There have been challenges to Johnston’s path, not least of which is the financial pressure. “I worked part time throughout my training, but I was still forced to take out huge student loans,” she admits. “I could pay them off faster if I stopped guiding and worked as a doctor full time, but I love what I do.” She keeps costs low by living in a tiny house on wheels, which she parks on a quirky little piece of land she bought in Leavenworth, WA.
Her lifestyle has required other sacrifices, too. “I would have been a good mom, but guiding and medical school and residency just aren’t conducive to finding a long-term partner. Nowadays, I am a good mom to lots of people—they just aren’t my biological children.” She smiles. “Maybe I’ll get a dog.”
Today Emily works at Madigan Army Medical Center in Fort Lewis, which is located inside the Joint Base Lewis-McChord just outside of Tacoma, Washington. At age 51, she is the oldest woman working on Mount Rainier, where she guides and serves as medical director for International Mountain Guides. She teaches courses on international mountain medicine and advanced wilderness life support, and she consults with the Mount Rainier National Park to streamline their rescue protocol. Within the community, she is affectionately known as the “dirtbag doctor.”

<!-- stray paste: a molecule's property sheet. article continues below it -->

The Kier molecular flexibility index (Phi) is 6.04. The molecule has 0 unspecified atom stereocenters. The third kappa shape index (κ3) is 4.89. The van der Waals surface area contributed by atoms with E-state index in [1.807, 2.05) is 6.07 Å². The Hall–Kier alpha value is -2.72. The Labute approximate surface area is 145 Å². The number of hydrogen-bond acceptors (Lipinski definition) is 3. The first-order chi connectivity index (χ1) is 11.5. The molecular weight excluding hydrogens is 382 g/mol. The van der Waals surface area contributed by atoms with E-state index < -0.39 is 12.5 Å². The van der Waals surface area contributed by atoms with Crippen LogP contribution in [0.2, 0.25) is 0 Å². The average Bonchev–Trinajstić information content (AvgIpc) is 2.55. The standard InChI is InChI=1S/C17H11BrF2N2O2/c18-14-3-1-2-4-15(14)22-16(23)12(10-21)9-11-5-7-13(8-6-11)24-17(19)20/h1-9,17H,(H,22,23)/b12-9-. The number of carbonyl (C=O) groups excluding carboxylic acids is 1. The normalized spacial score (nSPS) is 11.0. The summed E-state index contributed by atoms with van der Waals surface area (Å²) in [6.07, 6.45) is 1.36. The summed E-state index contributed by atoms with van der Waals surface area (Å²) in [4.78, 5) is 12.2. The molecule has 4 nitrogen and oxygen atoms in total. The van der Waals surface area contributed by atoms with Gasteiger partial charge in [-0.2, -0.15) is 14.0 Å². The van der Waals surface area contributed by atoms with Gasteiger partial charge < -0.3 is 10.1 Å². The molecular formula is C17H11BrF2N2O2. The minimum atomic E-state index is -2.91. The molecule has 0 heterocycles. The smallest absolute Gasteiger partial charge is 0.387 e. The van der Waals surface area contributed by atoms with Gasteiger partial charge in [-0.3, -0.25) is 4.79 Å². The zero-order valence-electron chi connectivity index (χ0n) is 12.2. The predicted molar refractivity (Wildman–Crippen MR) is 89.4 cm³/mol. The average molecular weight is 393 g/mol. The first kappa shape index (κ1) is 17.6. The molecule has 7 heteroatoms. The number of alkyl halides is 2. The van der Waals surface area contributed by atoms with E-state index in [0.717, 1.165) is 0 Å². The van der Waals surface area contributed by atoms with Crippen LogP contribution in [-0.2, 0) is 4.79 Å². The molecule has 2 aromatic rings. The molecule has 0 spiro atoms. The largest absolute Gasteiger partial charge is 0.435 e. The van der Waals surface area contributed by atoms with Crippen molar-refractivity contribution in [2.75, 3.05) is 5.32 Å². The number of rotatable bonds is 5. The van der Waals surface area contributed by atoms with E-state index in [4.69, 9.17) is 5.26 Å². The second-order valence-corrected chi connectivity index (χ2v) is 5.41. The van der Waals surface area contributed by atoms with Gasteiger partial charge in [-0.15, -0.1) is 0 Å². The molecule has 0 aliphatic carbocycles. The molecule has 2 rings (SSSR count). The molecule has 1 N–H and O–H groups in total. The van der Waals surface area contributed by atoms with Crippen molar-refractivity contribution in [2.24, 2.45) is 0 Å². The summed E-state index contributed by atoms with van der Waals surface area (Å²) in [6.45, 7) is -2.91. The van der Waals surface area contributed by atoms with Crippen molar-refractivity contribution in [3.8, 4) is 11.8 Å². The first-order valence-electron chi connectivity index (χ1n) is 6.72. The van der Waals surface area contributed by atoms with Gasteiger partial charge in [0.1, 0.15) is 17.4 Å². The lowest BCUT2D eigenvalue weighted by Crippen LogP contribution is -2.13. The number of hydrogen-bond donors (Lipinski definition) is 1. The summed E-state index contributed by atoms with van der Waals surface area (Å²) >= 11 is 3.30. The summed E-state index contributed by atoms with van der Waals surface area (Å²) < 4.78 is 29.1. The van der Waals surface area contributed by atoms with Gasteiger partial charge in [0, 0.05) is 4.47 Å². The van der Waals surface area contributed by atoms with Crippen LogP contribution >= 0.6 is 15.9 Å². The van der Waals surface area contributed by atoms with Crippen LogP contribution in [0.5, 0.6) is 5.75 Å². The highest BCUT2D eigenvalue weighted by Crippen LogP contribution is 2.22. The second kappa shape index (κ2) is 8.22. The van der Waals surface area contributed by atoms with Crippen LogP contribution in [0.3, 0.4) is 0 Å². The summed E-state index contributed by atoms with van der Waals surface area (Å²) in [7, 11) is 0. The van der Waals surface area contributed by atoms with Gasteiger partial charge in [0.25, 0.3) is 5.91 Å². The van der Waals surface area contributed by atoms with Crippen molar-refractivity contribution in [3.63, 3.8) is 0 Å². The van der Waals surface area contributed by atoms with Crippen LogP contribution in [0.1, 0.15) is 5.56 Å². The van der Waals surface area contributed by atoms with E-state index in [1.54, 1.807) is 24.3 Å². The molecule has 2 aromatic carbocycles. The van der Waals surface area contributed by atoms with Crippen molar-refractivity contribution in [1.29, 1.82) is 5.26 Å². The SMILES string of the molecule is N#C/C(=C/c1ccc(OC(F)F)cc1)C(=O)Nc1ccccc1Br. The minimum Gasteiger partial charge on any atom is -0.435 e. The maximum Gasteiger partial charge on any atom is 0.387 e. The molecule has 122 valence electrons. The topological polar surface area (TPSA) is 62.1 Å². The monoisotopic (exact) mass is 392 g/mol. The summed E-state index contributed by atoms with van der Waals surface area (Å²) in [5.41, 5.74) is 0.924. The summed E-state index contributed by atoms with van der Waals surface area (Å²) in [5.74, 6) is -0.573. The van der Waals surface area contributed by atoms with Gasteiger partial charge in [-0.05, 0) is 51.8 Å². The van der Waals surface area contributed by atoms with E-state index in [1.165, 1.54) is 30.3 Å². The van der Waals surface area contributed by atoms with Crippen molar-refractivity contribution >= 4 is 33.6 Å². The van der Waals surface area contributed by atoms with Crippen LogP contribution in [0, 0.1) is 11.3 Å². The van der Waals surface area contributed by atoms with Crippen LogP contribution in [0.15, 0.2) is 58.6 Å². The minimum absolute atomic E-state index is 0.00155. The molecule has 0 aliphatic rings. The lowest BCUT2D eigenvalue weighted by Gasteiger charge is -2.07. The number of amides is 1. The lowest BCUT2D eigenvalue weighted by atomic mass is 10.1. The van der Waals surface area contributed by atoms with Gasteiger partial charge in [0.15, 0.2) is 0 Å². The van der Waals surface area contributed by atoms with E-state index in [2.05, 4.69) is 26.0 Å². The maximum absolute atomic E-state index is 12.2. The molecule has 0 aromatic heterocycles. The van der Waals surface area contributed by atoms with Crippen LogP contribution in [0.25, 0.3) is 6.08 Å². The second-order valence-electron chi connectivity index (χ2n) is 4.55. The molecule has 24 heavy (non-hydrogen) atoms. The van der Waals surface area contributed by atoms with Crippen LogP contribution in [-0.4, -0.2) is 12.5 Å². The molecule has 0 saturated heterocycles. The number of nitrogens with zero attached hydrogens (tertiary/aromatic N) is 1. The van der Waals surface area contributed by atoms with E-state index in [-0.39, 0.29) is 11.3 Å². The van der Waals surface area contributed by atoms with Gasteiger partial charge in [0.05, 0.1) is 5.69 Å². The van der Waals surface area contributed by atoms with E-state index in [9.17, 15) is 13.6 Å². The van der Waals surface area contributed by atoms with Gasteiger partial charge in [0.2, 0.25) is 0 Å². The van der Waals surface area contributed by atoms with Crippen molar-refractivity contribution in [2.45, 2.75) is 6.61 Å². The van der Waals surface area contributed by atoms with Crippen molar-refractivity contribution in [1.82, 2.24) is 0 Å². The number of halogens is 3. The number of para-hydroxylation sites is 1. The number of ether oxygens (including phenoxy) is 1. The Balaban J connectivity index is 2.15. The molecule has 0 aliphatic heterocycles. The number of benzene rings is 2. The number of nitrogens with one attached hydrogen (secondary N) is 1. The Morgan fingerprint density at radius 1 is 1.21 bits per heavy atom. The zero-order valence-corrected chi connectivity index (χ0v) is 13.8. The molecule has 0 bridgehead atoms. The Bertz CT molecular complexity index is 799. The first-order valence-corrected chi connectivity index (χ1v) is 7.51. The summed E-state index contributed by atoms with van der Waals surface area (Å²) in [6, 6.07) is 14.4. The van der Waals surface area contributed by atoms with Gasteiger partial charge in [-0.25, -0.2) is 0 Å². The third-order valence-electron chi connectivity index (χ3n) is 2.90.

So, was it worth it? She nods without a second’s hesitation. “I relinquished my forties to my training, but I have no regrets. I love what I do and where I am. The hardest part now is that I’m used to looking forward to the next step. I’m not in the habit of being content where I am. It’s time to focus on being a better doctor and a better climber and a better human being. It’s time to be here.”
In her personal first aid kit: a roll of athletic tape, ibuprofen. If she’s guiding, she’ll add altitude medications and emergency airways.
Tick list: Visit space. Ski big lines in India.
What she looks for in female friends: practicality. “Some people say they’re there to help,” Johnston states. “Other friends show up with a shovel, a rope, a pistol, a bottle of whiskey, and a plan. And those are the women who I like—the ones who get shit done.”
Emily’s story was originally published in Women’s Adventure magazine’s Winter 2014-15 issue.
Charlotte Austin is an adventure writer whose work has been featured in Alpinist, Blue Water Sailing, Digital Americana, and The American Alpine Journal. In 2013, she edited The Better Bombshell, a feminist anthology that asked writers and artists to discuss modern female role models. She currently lives in Seattle, where she is finishing her first collection of essays.
When she isn’t writing, Charlotte works as an international mountain guide. She has led climbing, trekking, and mountaineering expeditions in North and South America, Europe, Alaska, Patagonia, and Nepal. She is a Wilderness-EMT, a Leave No Trace (LNT) trainer, and holds Level 2 certification with the American Institute for Avalanche Research and Education (AIARE). She recently became an extra class ham radio operator.
Her current daydreams include learning to make the perfect flourless chocolate torte, finding the perfect sports bra, and sailing around the world with Huckleberry, her dog. www.charlotteaustin.com